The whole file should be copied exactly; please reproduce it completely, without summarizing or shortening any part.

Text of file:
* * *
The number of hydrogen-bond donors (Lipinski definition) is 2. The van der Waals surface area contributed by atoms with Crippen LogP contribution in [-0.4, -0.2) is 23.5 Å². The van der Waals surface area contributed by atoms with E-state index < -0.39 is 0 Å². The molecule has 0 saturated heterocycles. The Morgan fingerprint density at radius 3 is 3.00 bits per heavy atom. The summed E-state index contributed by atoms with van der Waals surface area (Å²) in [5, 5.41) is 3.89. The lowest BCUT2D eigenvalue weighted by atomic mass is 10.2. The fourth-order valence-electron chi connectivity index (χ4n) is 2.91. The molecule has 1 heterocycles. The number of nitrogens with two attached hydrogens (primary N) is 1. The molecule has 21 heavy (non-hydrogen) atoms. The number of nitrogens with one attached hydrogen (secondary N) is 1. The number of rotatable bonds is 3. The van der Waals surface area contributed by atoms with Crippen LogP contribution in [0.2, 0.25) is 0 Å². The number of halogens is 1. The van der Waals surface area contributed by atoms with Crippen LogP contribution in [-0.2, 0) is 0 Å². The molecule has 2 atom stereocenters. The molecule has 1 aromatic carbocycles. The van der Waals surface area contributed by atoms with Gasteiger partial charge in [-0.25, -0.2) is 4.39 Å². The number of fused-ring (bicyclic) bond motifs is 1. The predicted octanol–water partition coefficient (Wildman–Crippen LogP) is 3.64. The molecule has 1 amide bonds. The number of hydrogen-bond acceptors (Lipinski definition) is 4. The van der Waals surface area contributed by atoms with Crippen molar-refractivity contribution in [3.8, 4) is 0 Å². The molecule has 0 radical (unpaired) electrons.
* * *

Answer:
The number of hydrogen-bond donors (Lipinski definition) is 2. The van der Waals surface area contributed by atoms with Crippen LogP contribution in [-0.4, -0.2) is 23.5 Å². The van der Waals surface area contributed by atoms with E-state index < -0.39 is 0 Å². The molecule has 0 saturated heterocycles. The Morgan fingerprint density at radius 3 is 3.00 bits per heavy atom. The summed E-state index contributed by atoms with van der Waals surface area (Å²) in [5, 5.41) is 3.89. The lowest BCUT2D eigenvalue weighted by atomic mass is 10.2. The fourth-order valence-electron chi connectivity index (χ4n) is 2.91. The molecule has 1 heterocycles. The number of nitrogens with two attached hydrogens (primary N) is 1. The molecule has 21 heavy (non-hydrogen) atoms. The number of nitrogens with one attached hydrogen (secondary N) is 1. The number of rotatable bonds is 3. The van der Waals surface area contributed by atoms with Crippen LogP contribution in [0.2, 0.25) is 0 Å². The number of halogens is 1. The van der Waals surface area contributed by atoms with Crippen LogP contribution in [-0.2, 0) is 0 Å². The molecule has 2 atom stereocenters. The molecule has 1 aromatic carbocycles. The van der Waals surface area contributed by atoms with Gasteiger partial charge in [-0.25, -0.2) is 4.39 Å². The number of fused-ring (bicyclic) bond motifs is 1. The predicted octanol–water partition coefficient (Wildman–Crippen LogP) is 3.64. The molecule has 1 amide bonds. The number of hydrogen-bond acceptors (Lipinski definition) is 4. The van der Waals surface area contributed by atoms with Crippen molar-refractivity contribution in [3.8, 4) is 0 Å². The molecule has 0 radical (unpaired) electrons.